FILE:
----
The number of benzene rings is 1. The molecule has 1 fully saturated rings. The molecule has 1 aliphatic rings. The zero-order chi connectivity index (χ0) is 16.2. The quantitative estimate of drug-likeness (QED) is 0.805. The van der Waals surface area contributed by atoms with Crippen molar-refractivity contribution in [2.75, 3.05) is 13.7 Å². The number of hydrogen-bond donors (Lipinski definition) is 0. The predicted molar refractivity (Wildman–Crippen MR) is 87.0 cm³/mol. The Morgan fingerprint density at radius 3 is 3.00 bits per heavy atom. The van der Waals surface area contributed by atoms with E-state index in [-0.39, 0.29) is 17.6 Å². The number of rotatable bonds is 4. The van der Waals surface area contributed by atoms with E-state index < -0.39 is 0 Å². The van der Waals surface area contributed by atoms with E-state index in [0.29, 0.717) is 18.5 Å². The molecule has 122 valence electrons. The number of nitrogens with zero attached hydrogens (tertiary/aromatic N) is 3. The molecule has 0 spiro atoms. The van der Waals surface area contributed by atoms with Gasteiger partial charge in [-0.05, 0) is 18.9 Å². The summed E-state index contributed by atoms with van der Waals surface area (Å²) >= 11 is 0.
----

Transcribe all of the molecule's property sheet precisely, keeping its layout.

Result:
The number of benzene rings is 1. The molecule has 1 fully saturated rings. The molecule has 1 aliphatic rings. The zero-order chi connectivity index (χ0) is 16.2. The quantitative estimate of drug-likeness (QED) is 0.805. The van der Waals surface area contributed by atoms with Crippen molar-refractivity contribution in [2.75, 3.05) is 13.7 Å². The number of hydrogen-bond donors (Lipinski definition) is 0. The predicted molar refractivity (Wildman–Crippen MR) is 87.0 cm³/mol. The Morgan fingerprint density at radius 3 is 3.00 bits per heavy atom. The van der Waals surface area contributed by atoms with E-state index in [-0.39, 0.29) is 17.6 Å². The number of rotatable bonds is 4. The van der Waals surface area contributed by atoms with E-state index < -0.39 is 0 Å². The van der Waals surface area contributed by atoms with E-state index in [0.29, 0.717) is 18.5 Å². The molecule has 122 valence electrons. The number of nitrogens with zero attached hydrogens (tertiary/aromatic N) is 3. The molecule has 0 spiro atoms. The van der Waals surface area contributed by atoms with Gasteiger partial charge in [-0.05, 0) is 18.9 Å². The summed E-state index contributed by atoms with van der Waals surface area (Å²) >= 11 is 0.